Hi,

First, from the documentation for `Maximize`

("Details and Options"):

If the constraints cannot be satisfied, `Maximize`

returns `{-Infinity, {x->Indeterminate,...}}`

.

Why would `-Infinity`

be an appropriate choice? A real-valued function cannot have `-Infinity`

as a maximum (or least upper bound), so it would seem ridiculous. Maybe just for that reason, to indicate a problem. But actually, it follows from a certain definition: An upper bound for
$f(x)$ over a domain is a number
$B$ such that for all
$x$ in the domain,
$f(x) \le B$. If the domain is empty, then by standard logic the proposition "for all
$x$ in the domain,
$f(x) \le B$" is true (sometimes said to be vacuously true). If the constraint cannot be satisfied, the domain is empty; therefore any real number
$B$ is an upper bound for
$f(x)$ and the least upper bound in some sense is `-Infinity`

. (It would be more proper to say the least upper bound does not exist. If we allow some latitude, `-Infinity`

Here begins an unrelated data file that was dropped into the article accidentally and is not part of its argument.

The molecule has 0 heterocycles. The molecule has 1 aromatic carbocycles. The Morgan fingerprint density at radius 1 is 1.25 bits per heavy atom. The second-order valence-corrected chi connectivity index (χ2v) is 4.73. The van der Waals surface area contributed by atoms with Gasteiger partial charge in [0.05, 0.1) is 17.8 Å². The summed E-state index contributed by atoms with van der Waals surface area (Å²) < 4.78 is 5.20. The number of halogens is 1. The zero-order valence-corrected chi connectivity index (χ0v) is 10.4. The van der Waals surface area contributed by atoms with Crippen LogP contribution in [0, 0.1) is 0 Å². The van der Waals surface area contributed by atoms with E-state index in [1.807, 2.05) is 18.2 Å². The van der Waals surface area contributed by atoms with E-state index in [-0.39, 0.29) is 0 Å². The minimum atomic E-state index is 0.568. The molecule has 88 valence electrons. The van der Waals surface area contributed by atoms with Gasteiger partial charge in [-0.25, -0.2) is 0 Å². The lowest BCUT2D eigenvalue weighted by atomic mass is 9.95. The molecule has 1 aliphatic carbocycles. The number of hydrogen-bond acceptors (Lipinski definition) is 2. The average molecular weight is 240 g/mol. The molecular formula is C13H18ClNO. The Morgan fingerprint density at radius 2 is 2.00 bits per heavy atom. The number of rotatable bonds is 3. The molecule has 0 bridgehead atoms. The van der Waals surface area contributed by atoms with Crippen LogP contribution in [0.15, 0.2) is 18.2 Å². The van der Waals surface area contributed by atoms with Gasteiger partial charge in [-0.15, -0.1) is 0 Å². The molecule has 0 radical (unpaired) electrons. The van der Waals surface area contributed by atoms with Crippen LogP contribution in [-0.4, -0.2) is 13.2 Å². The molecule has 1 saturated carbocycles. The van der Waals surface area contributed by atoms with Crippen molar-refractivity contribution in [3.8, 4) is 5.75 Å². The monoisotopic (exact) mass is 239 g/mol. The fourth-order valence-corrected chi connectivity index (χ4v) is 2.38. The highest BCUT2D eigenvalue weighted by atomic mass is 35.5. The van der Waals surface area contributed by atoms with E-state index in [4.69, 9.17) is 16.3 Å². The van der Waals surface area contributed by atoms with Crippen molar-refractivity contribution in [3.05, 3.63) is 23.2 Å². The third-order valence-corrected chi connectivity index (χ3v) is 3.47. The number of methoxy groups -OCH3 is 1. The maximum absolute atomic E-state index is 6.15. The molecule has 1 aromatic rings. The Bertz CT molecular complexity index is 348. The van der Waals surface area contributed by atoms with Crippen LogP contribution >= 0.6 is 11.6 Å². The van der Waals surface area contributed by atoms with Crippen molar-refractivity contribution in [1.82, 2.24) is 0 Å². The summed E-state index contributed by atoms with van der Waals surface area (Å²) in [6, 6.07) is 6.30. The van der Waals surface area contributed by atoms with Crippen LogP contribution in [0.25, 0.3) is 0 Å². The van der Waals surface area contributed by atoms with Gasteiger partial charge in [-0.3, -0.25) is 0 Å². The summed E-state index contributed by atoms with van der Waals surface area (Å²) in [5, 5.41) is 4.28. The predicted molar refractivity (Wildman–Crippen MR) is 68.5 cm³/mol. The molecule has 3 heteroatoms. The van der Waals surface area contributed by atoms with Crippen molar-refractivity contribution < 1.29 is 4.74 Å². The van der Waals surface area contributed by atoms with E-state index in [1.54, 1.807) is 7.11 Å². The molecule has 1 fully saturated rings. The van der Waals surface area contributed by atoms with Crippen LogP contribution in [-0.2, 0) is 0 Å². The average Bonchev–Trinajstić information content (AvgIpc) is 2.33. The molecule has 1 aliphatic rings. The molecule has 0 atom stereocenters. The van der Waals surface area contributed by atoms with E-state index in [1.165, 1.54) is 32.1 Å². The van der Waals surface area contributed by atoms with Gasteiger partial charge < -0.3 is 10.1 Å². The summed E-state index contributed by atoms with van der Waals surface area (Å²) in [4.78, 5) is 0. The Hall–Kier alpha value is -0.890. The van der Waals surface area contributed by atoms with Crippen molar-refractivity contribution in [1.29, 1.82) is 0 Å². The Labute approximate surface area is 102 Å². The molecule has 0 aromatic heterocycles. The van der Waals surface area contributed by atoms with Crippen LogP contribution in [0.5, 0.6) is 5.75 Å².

does capture the idea in a way, and it can be dealt with programmatically in an unambiguous way. To me it seems a reasonable choice for the result.)

Second, the constraint `a > 0`

is not treated the same as an assumption. The answer that is produced consists of two parts, one for when the constraint is satisfied (maximum `b`

, `x -> 1`

), and the other for when the constraint is not satisfied (in which case the answer agrees with the documentation above).

If you wish to consider only the case `a > 0`

, then use `Simplify`

or `FullSimplify`

to apply the assumption:

Simplify[Maximize[{-a (x - 1)^2 + b, a > 0}, x], a > 0]
(* {b, {x -> 1}} *)